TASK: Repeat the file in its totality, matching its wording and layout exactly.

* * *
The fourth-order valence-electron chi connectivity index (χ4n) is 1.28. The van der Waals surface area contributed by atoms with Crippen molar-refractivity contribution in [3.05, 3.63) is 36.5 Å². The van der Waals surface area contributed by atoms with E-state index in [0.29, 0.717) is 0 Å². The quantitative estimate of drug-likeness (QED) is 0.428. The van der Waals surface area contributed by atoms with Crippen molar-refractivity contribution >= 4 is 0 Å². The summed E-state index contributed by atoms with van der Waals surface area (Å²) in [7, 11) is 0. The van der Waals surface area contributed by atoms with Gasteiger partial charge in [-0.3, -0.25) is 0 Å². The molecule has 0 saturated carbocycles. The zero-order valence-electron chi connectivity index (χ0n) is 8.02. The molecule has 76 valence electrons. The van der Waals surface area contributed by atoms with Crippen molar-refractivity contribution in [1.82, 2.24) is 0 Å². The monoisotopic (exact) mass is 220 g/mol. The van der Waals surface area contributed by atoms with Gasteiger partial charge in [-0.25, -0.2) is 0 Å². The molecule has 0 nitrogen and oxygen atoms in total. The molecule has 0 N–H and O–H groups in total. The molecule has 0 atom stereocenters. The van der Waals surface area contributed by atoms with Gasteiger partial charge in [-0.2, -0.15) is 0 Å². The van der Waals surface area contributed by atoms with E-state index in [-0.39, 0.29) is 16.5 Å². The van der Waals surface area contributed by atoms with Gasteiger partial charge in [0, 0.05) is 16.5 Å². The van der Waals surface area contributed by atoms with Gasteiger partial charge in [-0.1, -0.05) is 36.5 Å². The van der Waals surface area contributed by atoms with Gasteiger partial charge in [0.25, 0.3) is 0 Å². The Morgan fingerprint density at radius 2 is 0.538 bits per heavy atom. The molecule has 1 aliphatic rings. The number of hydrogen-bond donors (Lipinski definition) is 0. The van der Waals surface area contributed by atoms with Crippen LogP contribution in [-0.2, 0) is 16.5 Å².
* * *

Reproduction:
The fourth-order valence-electron chi connectivity index (χ4n) is 1.28. The van der Waals surface area contributed by atoms with Crippen molar-refractivity contribution in [3.05, 3.63) is 36.5 Å². The van der Waals surface area contributed by atoms with E-state index in [0.29, 0.717) is 0 Å². The quantitative estimate of drug-likeness (QED) is 0.428. The van der Waals surface area contributed by atoms with Crippen molar-refractivity contribution >= 4 is 0 Å². The summed E-state index contributed by atoms with van der Waals surface area (Å²) in [7, 11) is 0. The van der Waals surface area contributed by atoms with Gasteiger partial charge in [-0.3, -0.25) is 0 Å². The molecule has 0 saturated carbocycles. The zero-order valence-electron chi connectivity index (χ0n) is 8.02. The molecule has 76 valence electrons. The van der Waals surface area contributed by atoms with Crippen molar-refractivity contribution in [1.82, 2.24) is 0 Å². The monoisotopic (exact) mass is 220 g/mol. The van der Waals surface area contributed by atoms with Gasteiger partial charge in [-0.25, -0.2) is 0 Å². The molecule has 0 nitrogen and oxygen atoms in total. The molecule has 0 N–H and O–H groups in total. The molecule has 0 atom stereocenters. The van der Waals surface area contributed by atoms with Gasteiger partial charge in [-0.2, -0.15) is 0 Å². The van der Waals surface area contributed by atoms with E-state index in [-0.39, 0.29) is 16.5 Å². The van der Waals surface area contributed by atoms with Gasteiger partial charge in [0, 0.05) is 16.5 Å². The van der Waals surface area contributed by atoms with Gasteiger partial charge in [-0.1, -0.05) is 36.5 Å². The van der Waals surface area contributed by atoms with Gasteiger partial charge in [0.25, 0.3) is 0 Å². The Morgan fingerprint density at radius 2 is 0.538 bits per heavy atom. The molecule has 1 aliphatic rings. The number of hydrogen-bond donors (Lipinski definition) is 0. The van der Waals surface area contributed by atoms with Crippen LogP contribution in [-0.2, 0) is 16.5 Å².